at a bookstore, and you realize you’ve only ever seen
“Foucault” on a syllabus. Reach for a hardcover book with his name
sprawled across the top. It’s only natural,
you consider, to be drawn in by philosophers whose
names you once pronounced phonetically. To believe
something personal lies etched in the epigraph, a dedication to your
curiosity, as if Foucault knew you’d try packing for a trip and get
overwhelmed, then quit and find yourself
here, in a bookstore, in a suburb.
No one ever asks why you came to a bookstore,
or why the patrons walk the aisles in yawning steps,
surveying the last names on books they’ll never buy, wasting
moments in a store whose job it is to stand still.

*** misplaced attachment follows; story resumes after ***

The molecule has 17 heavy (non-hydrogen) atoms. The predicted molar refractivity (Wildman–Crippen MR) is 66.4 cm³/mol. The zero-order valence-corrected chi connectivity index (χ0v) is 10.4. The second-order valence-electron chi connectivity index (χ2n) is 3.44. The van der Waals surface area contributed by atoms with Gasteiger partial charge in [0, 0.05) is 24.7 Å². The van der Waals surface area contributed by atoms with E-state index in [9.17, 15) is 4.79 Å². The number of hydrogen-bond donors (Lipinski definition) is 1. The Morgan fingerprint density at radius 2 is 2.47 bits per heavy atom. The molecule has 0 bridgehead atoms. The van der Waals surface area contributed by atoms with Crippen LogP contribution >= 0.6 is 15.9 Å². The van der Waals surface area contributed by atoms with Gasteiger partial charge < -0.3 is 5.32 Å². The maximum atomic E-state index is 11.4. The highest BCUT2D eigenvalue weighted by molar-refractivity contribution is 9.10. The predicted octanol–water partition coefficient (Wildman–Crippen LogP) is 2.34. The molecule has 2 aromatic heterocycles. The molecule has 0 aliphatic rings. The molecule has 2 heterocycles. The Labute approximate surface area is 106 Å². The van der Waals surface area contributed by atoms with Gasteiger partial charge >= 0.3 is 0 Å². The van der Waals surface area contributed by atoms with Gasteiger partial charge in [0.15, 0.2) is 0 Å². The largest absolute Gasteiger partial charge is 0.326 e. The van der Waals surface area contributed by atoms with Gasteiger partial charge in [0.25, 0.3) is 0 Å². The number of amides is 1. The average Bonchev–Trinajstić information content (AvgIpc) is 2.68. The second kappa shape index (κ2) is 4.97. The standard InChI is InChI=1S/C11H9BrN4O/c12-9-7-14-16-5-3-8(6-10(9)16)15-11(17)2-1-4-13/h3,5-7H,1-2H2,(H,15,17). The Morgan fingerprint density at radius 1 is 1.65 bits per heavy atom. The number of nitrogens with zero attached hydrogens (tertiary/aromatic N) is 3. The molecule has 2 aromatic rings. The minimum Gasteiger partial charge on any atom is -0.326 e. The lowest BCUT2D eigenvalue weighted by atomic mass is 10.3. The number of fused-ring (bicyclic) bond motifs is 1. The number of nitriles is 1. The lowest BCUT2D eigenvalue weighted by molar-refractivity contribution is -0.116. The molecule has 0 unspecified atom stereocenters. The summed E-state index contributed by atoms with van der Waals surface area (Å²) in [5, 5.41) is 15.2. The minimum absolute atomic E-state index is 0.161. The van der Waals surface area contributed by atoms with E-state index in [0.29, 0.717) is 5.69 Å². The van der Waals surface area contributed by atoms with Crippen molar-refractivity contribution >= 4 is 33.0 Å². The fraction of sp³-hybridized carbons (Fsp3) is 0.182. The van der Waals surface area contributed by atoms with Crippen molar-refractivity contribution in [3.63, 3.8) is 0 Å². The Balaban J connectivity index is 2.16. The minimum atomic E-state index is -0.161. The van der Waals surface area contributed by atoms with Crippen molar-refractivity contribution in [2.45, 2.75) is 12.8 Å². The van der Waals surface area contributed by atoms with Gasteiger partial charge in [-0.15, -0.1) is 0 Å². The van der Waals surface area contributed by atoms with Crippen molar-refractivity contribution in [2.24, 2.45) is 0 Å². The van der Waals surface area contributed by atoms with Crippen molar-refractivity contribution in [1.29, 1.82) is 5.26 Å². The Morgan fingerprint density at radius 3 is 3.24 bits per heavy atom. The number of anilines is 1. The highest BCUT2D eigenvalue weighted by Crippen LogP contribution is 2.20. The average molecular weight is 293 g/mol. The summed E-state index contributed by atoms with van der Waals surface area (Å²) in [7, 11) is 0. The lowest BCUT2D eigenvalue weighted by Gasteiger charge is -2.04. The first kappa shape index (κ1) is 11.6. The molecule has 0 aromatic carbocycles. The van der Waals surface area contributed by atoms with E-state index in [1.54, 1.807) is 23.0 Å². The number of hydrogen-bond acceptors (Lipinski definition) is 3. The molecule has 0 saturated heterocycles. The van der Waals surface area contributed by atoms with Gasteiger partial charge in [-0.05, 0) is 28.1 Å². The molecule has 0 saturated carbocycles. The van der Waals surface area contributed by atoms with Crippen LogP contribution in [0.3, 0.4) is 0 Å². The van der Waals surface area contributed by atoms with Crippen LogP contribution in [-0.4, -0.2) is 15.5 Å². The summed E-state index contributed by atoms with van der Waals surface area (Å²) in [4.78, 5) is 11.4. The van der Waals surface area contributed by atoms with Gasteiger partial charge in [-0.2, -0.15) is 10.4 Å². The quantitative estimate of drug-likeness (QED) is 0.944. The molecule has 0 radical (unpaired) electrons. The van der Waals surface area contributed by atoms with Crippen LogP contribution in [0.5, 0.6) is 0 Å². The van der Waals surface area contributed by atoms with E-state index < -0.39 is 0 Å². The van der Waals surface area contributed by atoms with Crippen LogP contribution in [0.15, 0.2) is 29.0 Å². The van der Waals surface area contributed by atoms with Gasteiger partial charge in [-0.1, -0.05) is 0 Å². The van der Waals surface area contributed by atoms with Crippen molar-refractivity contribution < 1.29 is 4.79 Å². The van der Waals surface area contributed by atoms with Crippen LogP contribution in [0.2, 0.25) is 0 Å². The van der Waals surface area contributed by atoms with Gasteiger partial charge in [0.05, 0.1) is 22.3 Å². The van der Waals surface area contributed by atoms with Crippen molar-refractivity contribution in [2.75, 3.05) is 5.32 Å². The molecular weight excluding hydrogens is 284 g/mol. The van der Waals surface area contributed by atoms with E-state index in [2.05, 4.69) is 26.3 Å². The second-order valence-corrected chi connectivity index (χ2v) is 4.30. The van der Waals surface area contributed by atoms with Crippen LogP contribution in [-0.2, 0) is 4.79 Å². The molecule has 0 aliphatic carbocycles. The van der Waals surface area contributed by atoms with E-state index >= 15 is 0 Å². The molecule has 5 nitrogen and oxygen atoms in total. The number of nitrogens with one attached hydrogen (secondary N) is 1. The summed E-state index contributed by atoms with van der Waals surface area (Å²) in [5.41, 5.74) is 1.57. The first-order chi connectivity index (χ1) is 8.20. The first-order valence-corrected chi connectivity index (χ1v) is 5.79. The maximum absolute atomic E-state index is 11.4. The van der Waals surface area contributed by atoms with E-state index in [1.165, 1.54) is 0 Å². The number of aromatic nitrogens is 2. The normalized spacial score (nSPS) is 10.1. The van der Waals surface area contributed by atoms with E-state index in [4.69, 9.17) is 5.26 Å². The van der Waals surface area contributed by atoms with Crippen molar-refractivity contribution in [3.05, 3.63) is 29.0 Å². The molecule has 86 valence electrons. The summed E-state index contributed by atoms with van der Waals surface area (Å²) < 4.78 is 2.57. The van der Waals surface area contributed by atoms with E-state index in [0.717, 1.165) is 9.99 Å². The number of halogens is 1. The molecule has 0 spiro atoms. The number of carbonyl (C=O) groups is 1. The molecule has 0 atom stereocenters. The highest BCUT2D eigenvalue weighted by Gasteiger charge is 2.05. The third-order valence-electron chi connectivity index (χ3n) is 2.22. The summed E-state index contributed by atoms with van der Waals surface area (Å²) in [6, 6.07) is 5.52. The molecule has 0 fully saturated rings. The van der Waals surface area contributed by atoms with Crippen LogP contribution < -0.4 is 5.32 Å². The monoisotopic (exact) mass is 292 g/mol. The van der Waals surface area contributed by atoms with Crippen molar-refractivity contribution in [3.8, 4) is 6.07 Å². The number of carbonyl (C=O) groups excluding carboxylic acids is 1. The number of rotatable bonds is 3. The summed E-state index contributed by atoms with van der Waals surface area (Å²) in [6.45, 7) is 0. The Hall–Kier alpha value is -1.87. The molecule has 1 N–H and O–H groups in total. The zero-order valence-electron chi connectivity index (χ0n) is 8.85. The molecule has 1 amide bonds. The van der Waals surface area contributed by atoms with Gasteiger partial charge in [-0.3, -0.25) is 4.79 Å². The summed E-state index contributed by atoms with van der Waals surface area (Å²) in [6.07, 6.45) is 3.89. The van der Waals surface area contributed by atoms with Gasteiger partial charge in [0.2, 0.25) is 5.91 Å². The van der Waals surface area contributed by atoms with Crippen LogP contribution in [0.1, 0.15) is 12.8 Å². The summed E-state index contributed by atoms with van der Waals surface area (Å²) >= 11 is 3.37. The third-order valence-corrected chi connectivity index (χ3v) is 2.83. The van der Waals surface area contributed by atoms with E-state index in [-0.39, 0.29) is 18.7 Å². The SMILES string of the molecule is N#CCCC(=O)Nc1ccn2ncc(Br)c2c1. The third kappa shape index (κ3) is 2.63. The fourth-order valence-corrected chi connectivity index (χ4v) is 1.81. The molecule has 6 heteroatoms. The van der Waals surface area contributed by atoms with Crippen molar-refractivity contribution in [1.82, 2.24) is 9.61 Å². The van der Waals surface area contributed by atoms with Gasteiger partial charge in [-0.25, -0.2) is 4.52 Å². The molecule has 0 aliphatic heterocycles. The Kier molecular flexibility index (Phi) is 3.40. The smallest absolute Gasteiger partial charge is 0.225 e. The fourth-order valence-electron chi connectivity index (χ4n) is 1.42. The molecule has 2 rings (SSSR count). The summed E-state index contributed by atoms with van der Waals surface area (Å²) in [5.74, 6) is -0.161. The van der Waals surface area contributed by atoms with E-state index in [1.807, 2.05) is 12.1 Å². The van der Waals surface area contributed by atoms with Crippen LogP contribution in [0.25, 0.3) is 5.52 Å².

Maybe they all came here from dire conditions, escaping bombs
and fights with partners or pressing deadlines (the neurotic ones
escaping global warming and collision with another planet).
Fleeing disaster to find a quiet comfort in the curlicue
on an author’s name; in rare cases in the portrait on the cover that half-
stares back. A knowing glance, a familiar letter. As if for centuries
bookstores have stood in a fortitude against metaphysics,
hedged up against the watershed of time, swallowing its every
verse, and storing it in the pages of a book, sorting its chronology
in a most logical possibility: down to the order of the alphabet.